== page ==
OREMUS: 15 October 2005

Steve Benner steve.benner at oremus.org
Fri Oct 14 19:42:40 GMT 2005

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OREMUS for Saturday, October 15, 2005 
Samuel Isaac Joseph Schereschewsky, Bishop of Shanghai, 1906

O Lord, open our lips.
And our mouth shall proclaim your praise.

Blessed are you, O God, the rock of our salvation,
whose gifts can never fail.
You deepen the faith you have already bestowed
and let its power be seen in your servants.
For these and all your mercies, we praise you:
Father, Son, and Holy Spirit:
Blessed be God for ever.

An opening canticle may be sung. 


Psalm 142

I cry to the Lord with my voice;*
 to the Lord I make loud supplication.
I pour out my complaint before him*
 and tell him all my trouble.
When my spirit languishes within me, you know my path;*
 in the way wherein I walk they have hidden a trap for me.
I look to my right hand and find no one who knows me;*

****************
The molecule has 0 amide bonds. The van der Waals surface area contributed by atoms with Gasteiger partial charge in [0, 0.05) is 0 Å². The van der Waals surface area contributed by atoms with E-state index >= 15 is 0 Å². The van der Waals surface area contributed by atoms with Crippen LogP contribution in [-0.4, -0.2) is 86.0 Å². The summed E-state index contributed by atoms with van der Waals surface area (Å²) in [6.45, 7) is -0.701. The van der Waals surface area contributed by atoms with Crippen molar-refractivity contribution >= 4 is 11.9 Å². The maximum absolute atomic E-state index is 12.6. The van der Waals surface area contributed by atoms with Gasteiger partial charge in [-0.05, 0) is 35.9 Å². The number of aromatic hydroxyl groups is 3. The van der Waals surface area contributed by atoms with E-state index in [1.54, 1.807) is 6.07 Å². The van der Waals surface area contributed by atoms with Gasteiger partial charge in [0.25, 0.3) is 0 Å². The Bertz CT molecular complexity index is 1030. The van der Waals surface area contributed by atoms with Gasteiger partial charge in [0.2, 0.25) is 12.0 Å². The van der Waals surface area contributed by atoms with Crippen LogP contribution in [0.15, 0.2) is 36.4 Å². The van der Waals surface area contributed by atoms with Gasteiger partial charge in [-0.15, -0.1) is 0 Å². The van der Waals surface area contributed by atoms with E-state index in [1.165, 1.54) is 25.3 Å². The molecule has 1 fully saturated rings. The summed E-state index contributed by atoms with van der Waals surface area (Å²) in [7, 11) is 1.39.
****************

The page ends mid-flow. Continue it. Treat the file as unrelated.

I have no place to flee to and no one cares for me.
I cry out to you, O Lord;*
 I say, 'You are my refuge,
   my portion in the land of the living.'
Listen to my cry for help,
   for I have been brought very low;*
 save me from those who pursue me,
   for they are too strong for me.
Bring me out of prison,
   that I may give thanks to your name;*
 when you have dealt bountifully with me,
   the righteous will gather around me.

Psalm 143

Lord, hear my prayer,
   and in your faithfulness heed my supplications;*
 answer me in your righteousness.
Enter not into judgement with your servant,*
 for in your sight shall no one living be justified.
For my enemy has sought my life
   and has crushed me to the ground;*
 making me live in dark places
   like those who are long dead.
My spirit faints within me;*
 my heart within me is desolate.